t's a simple paper document which, in the eyes of many, changed the world. The contract which established the first Apple partnership, which in later decades led to such innovations as the iPhone and iPad, has auctioned for $1.6m at Sotheby's New York.
After provoking a fierce bidding war between six collectors, the rare Apple manuscript is now one of the most expensive business memorabilia pieces ever sold.
The contract was signed by the recently-deceased Steve Jobs and his partners Steve Wozniak and Ronald G. Wayne on April 1, 1976. It confirms that Jobs and Wozniak, Apple's brilliant and innovative electronics engineer, would each get 45% of Apple's shares.
Apple Inc founder Steve Jobs
Wayne, Apple's little-known original third partner, got 10%. This manuscript was formerly in Wayne's possession, until he sold it to a private collector in 1994.
The signed contract was predicted to bring $100,000-150,000 in Sotheby's sale. It was billed by the auctioneer as the "first chapter in the story of one of America's most important companies."
It sold to Eduardo Cisneros, chief executive of a private media, entertainment and telecoms business.
The contract sold with an agreement documenting Ron Wayne's remarkable withdrawal from Apple for just $800 in the firm's early days. It's a decision he claims to have never regretted, even though Wayne's 10% of shares in Apple would today be worth closer to $33bn.
But what could this $1.6m Apple contract be worth in future decades? Only time will tell - but you can bet that it will go up in value.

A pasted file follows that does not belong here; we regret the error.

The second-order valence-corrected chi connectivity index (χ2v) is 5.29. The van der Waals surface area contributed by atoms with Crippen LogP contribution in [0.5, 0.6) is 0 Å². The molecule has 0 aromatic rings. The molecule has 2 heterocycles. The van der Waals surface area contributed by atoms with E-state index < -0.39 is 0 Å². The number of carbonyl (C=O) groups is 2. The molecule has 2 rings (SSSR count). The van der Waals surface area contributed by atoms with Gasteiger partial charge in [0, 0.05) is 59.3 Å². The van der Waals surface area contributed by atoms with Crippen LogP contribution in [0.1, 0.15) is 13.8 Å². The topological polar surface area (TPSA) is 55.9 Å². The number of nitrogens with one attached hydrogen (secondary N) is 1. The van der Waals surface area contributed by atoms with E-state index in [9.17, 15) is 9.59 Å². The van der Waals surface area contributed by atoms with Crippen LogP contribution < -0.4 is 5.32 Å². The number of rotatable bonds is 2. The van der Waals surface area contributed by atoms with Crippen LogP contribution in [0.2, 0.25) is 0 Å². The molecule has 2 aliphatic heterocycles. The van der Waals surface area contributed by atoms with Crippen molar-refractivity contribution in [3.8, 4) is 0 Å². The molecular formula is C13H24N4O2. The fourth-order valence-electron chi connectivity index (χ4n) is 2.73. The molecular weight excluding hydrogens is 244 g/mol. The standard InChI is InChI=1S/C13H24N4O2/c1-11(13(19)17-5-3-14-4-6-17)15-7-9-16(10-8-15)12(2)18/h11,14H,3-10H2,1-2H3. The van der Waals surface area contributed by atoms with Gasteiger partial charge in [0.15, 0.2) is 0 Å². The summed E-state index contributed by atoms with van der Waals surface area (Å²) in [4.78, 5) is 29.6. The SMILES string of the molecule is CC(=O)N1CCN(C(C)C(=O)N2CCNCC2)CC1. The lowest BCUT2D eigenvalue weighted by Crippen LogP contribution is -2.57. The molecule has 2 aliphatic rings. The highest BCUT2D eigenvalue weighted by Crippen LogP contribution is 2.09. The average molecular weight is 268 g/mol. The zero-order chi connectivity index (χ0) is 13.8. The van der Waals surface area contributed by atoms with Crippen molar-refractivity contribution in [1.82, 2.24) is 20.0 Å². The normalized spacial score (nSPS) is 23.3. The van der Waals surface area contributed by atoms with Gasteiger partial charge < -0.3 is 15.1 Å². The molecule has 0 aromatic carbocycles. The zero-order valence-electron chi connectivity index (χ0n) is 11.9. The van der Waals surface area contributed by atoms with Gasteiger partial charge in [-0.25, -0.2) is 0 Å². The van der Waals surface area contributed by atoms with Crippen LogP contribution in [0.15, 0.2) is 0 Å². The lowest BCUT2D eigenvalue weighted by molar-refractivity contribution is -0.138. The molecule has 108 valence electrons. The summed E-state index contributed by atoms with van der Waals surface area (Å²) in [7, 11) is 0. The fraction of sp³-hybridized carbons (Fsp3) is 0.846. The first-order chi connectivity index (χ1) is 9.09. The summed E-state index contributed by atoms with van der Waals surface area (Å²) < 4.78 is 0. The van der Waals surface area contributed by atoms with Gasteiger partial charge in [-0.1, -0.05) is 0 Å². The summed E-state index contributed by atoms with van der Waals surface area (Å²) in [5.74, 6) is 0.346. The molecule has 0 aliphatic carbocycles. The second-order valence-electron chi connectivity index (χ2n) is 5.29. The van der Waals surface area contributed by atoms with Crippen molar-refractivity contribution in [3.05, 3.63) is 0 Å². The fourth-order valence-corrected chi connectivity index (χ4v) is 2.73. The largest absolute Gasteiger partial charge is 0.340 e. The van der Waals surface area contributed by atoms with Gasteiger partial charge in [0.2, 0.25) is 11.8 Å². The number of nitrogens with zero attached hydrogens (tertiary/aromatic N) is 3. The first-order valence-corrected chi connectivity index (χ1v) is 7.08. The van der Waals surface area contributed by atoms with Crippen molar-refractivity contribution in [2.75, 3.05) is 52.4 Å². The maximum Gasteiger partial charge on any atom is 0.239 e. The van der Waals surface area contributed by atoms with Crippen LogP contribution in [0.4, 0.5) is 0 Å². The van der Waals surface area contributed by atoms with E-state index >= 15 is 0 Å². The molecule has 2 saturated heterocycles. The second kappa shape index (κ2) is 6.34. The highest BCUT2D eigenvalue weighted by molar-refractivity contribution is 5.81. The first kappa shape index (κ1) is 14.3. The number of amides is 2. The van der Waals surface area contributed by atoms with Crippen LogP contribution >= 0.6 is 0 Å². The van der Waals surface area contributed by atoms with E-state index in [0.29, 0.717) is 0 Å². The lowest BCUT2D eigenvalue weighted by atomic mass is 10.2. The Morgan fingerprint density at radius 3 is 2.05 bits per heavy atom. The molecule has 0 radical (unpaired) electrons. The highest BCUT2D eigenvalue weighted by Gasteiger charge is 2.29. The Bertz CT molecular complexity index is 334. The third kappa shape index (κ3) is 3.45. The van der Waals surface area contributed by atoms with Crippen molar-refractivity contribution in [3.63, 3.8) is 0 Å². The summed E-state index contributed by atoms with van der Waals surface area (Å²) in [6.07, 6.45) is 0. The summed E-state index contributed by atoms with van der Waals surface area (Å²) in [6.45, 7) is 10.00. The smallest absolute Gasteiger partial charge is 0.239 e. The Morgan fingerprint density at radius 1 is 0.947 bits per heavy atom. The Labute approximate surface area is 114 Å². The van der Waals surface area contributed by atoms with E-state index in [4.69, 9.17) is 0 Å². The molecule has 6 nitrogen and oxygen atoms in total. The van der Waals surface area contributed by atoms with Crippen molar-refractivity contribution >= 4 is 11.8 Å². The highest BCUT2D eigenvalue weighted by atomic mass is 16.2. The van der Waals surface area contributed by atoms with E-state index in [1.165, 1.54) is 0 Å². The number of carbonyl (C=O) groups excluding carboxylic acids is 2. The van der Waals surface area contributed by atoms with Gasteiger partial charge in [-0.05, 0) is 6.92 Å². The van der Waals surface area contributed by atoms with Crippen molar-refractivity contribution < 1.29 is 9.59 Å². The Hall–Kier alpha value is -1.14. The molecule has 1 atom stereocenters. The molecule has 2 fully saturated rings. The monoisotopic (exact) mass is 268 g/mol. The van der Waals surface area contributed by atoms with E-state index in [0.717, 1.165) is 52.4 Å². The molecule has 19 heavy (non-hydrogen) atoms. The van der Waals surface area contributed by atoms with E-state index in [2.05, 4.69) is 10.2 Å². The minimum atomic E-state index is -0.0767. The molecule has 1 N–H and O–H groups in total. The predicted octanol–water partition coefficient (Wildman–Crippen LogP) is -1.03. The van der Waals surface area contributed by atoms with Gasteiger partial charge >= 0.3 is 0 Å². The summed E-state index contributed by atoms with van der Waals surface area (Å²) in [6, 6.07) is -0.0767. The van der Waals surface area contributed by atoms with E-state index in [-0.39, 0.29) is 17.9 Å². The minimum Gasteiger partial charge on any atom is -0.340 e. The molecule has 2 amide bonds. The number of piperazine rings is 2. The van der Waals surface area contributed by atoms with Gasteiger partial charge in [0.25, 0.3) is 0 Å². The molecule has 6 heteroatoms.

Interestingly, there was a minor debate about this contract prior to Sotheby's sale. Not about the manuscript's provenance or authenticity, but rather its historical importance - started by none other than Steve Wozniak.
Said Wozniak in an email discussion with MacWorld: "This [contract] was the partnership formed to produce a PC board for the 'Apple 1.' It was actually a different company than the one that got financed and produced the Apple.
"This one was a partnership. The real company was a corporation. So it's a bit murky."
But Owen Linzmayer, author of the book Apple Confidential 2.0, disagreed.
World changing manuscript: autographed by Steve Jobs and his
"Seems like splitting hairs to claim that the Jobs/Woz/Wayne partnership that produced the Apple I isn't the same company that Jobs/Woz and (early investor/CEO Mike) Markkula incorporated shortly thereafter," he emailed.
"Two of the founders are the same, the industry is the same, the companies share the same name, and the products are the Apple I and Apple II ... to call it murky is stretching it."
Yet collectors had the final say on this manuscript's importance at Sotheby's auction. And the $1.6m sale indicates that there will likely be more Steve Jobs and Apple-related auctions in the future.
The sale of this document is only the latest in a number of Apple-related collectibles successes at auction. In late 2010, the world's first Apple computer brought $210,000. The "Apple-1" was one of just 200 ever made.
Watch this space for more upcoming auction news from the Apple collectibles markets.